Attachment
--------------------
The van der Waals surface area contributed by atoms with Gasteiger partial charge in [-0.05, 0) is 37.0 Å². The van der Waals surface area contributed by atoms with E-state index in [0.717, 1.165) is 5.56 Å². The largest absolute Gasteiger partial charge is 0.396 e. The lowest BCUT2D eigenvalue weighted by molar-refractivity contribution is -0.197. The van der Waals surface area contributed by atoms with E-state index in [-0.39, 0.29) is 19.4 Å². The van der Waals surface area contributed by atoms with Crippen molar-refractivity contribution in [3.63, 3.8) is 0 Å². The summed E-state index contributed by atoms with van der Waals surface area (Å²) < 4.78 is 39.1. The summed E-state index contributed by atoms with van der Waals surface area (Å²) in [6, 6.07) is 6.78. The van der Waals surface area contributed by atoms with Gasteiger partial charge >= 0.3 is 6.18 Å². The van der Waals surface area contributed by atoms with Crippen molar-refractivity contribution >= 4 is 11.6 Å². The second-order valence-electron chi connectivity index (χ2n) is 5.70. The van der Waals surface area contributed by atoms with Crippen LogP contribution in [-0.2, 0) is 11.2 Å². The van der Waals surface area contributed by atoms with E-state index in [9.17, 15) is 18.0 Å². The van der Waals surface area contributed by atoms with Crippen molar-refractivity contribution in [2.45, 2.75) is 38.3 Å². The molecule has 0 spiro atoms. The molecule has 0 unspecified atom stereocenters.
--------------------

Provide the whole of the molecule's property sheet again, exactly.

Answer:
The van der Waals surface area contributed by atoms with Gasteiger partial charge in [-0.05, 0) is 37.0 Å². The van der Waals surface area contributed by atoms with E-state index in [0.717, 1.165) is 5.56 Å². The largest absolute Gasteiger partial charge is 0.396 e. The lowest BCUT2D eigenvalue weighted by molar-refractivity contribution is -0.197. The van der Waals surface area contributed by atoms with E-state index in [-0.39, 0.29) is 19.4 Å². The van der Waals surface area contributed by atoms with Crippen molar-refractivity contribution in [3.63, 3.8) is 0 Å². The summed E-state index contributed by atoms with van der Waals surface area (Å²) < 4.78 is 39.1. The summed E-state index contributed by atoms with van der Waals surface area (Å²) in [6, 6.07) is 6.78. The van der Waals surface area contributed by atoms with Gasteiger partial charge >= 0.3 is 6.18 Å². The van der Waals surface area contributed by atoms with Crippen molar-refractivity contribution >= 4 is 11.6 Å². The second-order valence-electron chi connectivity index (χ2n) is 5.70. The van der Waals surface area contributed by atoms with Crippen LogP contribution in [-0.2, 0) is 11.2 Å². The van der Waals surface area contributed by atoms with E-state index in [9.17, 15) is 18.0 Å². The van der Waals surface area contributed by atoms with Crippen molar-refractivity contribution in [2.45, 2.75) is 38.3 Å². The molecule has 0 spiro atoms. The molecule has 0 unspecified atom stereocenters.